Page 7 of The Good Guy

Ten


The residence in Anaheim proved to be a single-story structure dating to the 1950s. Pierced and scalloped eave boards, rococo carved shutters, and patterned Alpine door surrounds failed to convince that this California ranch house belonged in Switzerland, or anywhere.


Penetrating the branches of two huge stone pines, moonlight painted scattered patches of faux ice on the age-silvered cedar-shingle roof, but not a single lamp brightened any window.


Flanking Kravet’s house were a Spanish casita and a New England cottage. Lights were on in the cottage, but the casita appeared to be uninhabited, the windows dark, the yard in need of mowing.


Tim twice drove past the Kravet house, then parked around the corner, on a side street.


He compared his wristwatch to the SUV’s clock. Both read 9:32.


“I’ll need maybe fifteen minutes,” he said.


“What if he’s in there?”


“Just sitting in the dark? No. If he’s anywhere, he’s staking out my place—or searching it.”


“He might come back. You shouldn’t go in without a gun.”


“I don’t have a gun.”


From her open purse, she withdrew a pistol. “I’ll go with you.”


“Where’d you get that?”


“From my nightstand drawer. It’s a Kahr K9 semi-auto.”


The thing was coming, all right, the thing that was always coming for him, that could never be escaped.


At the tavern, he had been in a place that had always been right for him, where he was just another guy on a bar stool, where from the perspective of the front door, he was the smallest man in the room. But this evening it had been the right place at the wrong time.


He had found a way of living that was like train wheels on a track, turning on a known path, toward a predictable future. The thing pursuing him, however, was not only his past but also his fate, and the rails that led away from it also led inexorably to it.


“I don’t want to kill him,” Tim said.


“Me neither. The gun is just insurance. We’ve got to find something in his place the cops can hang him with.”


Leaning closer to see the weapon, he said, “I’m not familiar with that gun.” She didn’t wear perfume, but she had a faint scent he liked. The scent of clean hair, well-scrubbed skin.


She said, “Eight-shot 9-millimeter. Smooth action.”


“You’ve used it.”


“On targets. A shooting range.”


“There’s nobody you fear, yet you keep a pistol by your bed.”


“I said nobody I know would want me dead,” she corrected. “But I don’t know everybody.”


“You have a concealed-carry permit?”


“No. Do you have a permit to break into his house?”


“I don’t think you should go in there with me.”


“I’m not sitting here alone, with or without the gun.”


He sighed. “You don’t exactly have attitude….”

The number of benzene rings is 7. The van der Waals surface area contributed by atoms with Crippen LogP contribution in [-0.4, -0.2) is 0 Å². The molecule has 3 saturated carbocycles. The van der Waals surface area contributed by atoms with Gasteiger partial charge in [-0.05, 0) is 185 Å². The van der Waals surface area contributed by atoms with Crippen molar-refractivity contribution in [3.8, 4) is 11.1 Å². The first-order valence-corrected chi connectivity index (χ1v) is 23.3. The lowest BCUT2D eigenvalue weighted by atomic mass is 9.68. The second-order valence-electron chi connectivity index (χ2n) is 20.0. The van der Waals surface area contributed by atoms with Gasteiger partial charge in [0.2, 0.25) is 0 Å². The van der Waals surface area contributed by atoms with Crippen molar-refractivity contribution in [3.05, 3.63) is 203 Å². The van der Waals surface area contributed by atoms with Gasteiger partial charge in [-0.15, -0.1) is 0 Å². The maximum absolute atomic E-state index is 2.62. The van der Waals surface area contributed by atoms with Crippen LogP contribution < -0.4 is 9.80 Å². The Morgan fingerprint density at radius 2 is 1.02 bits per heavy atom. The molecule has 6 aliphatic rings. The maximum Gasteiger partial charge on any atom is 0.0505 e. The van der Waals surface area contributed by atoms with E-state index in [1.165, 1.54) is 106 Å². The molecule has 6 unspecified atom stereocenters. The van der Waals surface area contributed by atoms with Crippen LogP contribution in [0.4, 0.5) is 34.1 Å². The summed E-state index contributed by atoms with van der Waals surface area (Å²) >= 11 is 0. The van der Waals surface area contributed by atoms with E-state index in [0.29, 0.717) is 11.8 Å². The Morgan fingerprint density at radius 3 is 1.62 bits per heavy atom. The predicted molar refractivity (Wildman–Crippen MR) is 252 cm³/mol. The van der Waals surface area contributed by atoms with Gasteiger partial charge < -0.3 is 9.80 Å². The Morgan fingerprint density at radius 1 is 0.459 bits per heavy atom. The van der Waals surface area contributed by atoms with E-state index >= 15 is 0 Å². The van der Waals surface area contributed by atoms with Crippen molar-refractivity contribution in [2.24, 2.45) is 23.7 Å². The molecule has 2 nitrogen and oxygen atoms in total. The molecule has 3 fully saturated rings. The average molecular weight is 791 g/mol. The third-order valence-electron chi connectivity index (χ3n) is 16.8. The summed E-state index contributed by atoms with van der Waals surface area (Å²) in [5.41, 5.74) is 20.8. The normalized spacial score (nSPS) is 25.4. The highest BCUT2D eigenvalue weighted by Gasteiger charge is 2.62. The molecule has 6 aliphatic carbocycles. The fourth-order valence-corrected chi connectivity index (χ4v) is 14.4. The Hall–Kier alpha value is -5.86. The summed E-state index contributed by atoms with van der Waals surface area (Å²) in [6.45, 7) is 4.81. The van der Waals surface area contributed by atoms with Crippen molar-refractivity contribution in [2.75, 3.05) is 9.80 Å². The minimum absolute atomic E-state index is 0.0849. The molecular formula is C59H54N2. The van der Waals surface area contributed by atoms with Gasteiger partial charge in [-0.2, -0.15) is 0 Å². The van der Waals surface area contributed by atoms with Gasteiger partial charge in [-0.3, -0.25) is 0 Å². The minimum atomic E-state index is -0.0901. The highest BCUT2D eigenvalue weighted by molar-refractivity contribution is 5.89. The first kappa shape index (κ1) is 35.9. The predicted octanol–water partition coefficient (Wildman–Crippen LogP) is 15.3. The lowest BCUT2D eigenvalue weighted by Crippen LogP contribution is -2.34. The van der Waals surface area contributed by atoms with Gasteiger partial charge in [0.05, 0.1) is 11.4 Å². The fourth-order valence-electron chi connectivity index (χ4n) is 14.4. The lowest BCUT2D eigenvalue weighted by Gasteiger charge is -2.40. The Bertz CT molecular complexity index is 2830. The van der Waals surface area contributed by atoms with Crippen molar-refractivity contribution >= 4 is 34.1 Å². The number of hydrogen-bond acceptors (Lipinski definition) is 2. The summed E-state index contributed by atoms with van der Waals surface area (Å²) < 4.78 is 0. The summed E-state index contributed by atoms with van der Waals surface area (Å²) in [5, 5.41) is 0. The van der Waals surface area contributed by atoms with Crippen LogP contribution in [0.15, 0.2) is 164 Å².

“What do I have, exactly?”


“Something,” he said, and got out of the Explorer.


He opened the tailgate and retrieved a long-handled flashlight from the shallow well in which the car jack was stored.


Together they walked to Kravet’s house. The neighborhood was quiet. A dog barked, but in the distance.


As iridescent as a snake’s skin, thin ravels of silvery clouds peeled off the face of a molting moon.


A wall defined the property line between the dark casita and the Alpine house. A gate opened onto a passageway alongside the garage.


Suddenly soughing through the stone pines, the inconstant breeze shook dry needles down onto the concrete path.


At the side door to the garage, Tim switched on the flashlight just long enough to determine that there was no deadbolt.


Linda held the extinguished flashlight while he slipped a credit card between the door and frame. He quickly popped the simple latch.


In the two-car garage, with the door closed behind them, Linda switched on the flashlight again. No vehicles were present.


“Masonry’s not your only skill,” she whispered.


“Everybody knows how to do that door thing.”


“I don’t.”


Most likely the front and back entrances featured deadbolts, but the door between the garage and the house had only a cheap lockset. Many people think the appearance of having defenses is good enough.


“What kind of prison time do you get for burglary?” she asked.


“This is housebreaking, not burglary. Maybe ten years?”


The lock disengaged, and she said, “Let’s be quick.”


“First, let’s be sure there’s not a pit bull.”


Taking the flashlight from her, he eased the door open. He played the beam through the narrow gap, but saw no animal eyeshine.


The kitchen was not what he expected. The flashlight found chintz curtains. A canister set painted like teddy bears. The wall clock, in the form of a cat, featured a swinging tail for a pendulum.


In the dining room, the linen tablecloth was trimmed with lace. A bowl of ceramic fruit stood in the center of the table.


Colorful afghans protected the living-room sofa. A pair of well-used recliners faced a big-screen TV. The art was reproductions of paintings of big-eyed children popular about the year Tim was born.


Turning to follow the sweep and probe of the light, Linda said, “Would a hit man live at home with his mom and dad?”


The larger bedroom offered a rose-patterned comforter, silk flowers, and a vanity with mother-of-pearl combs and brushes. In the closet were men’s and women’s clothes.


The second bedroom served as a combination sewing room and home office. In a desk drawer, Tim found a checkbook and several bills—telephone, electrical, TV cable—awaiting payment.


Linda whispered, “Did you hear something?”


He switched off the light. They stood in darkness, listening.


The house wore silence like a coat of armor, with an occasional click or creak of gauntlet and gusset. None of the small noises seemed to be more than the settling pains of an aging structure.


When Tim had convinced himself that nothing in the silence was listening to him, he switched on the flashlight.


In the darkness, Linda had drawn the pistol from her purse.


Examining the checkbook, Tim found that the account was in the name of Doris and Leonard Halberstock. The bills awaiting payment were for the Halberstocks, as well.


“He doesn’t live here,” Tim said.


“Maybe he used to.”


“More likely, he’s never seen this place.”


“So what’re we doing here?”


“Housebreaking.”


Eleven


Linda drove while Tim sat with her open purse on his lap, the gun in the purse. He was on the phone with Pete Santo.